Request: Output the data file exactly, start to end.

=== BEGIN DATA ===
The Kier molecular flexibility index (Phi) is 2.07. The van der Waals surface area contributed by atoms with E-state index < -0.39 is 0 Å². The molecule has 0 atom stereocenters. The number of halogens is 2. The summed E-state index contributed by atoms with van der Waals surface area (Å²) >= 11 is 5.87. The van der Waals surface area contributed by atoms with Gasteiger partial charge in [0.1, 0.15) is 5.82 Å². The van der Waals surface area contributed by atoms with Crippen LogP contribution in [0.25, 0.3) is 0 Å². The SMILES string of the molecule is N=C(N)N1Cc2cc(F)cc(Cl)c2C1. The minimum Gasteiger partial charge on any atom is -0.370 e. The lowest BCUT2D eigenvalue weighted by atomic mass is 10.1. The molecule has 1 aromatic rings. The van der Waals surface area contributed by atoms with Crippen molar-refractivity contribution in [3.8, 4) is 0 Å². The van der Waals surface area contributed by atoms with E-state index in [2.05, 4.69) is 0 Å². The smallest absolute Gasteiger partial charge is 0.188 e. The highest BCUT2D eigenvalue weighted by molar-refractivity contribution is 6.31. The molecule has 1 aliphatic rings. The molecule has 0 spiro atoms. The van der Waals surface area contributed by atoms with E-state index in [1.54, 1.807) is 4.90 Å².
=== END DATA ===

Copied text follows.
The Kier molecular flexibility index (Phi) is 2.07. The van der Waals surface area contributed by atoms with E-state index < -0.39 is 0 Å². The molecule has 0 atom stereocenters. The number of halogens is 2. The summed E-state index contributed by atoms with van der Waals surface area (Å²) >= 11 is 5.87. The van der Waals surface area contributed by atoms with Gasteiger partial charge in [0.1, 0.15) is 5.82 Å². The van der Waals surface area contributed by atoms with Crippen LogP contribution in [0.25, 0.3) is 0 Å². The SMILES string of the molecule is N=C(N)N1Cc2cc(F)cc(Cl)c2C1. The minimum Gasteiger partial charge on any atom is -0.370 e. The lowest BCUT2D eigenvalue weighted by atomic mass is 10.1. The molecule has 1 aromatic rings. The van der Waals surface area contributed by atoms with Crippen molar-refractivity contribution in [3.8, 4) is 0 Å². The van der Waals surface area contributed by atoms with E-state index in [2.05, 4.69) is 0 Å². The smallest absolute Gasteiger partial charge is 0.188 e. The highest BCUT2D eigenvalue weighted by molar-refractivity contribution is 6.31. The molecule has 1 aliphatic rings. The molecule has 0 spiro atoms. The van der Waals surface area contributed by atoms with E-state index in [1.54, 1.807) is 4.90 Å².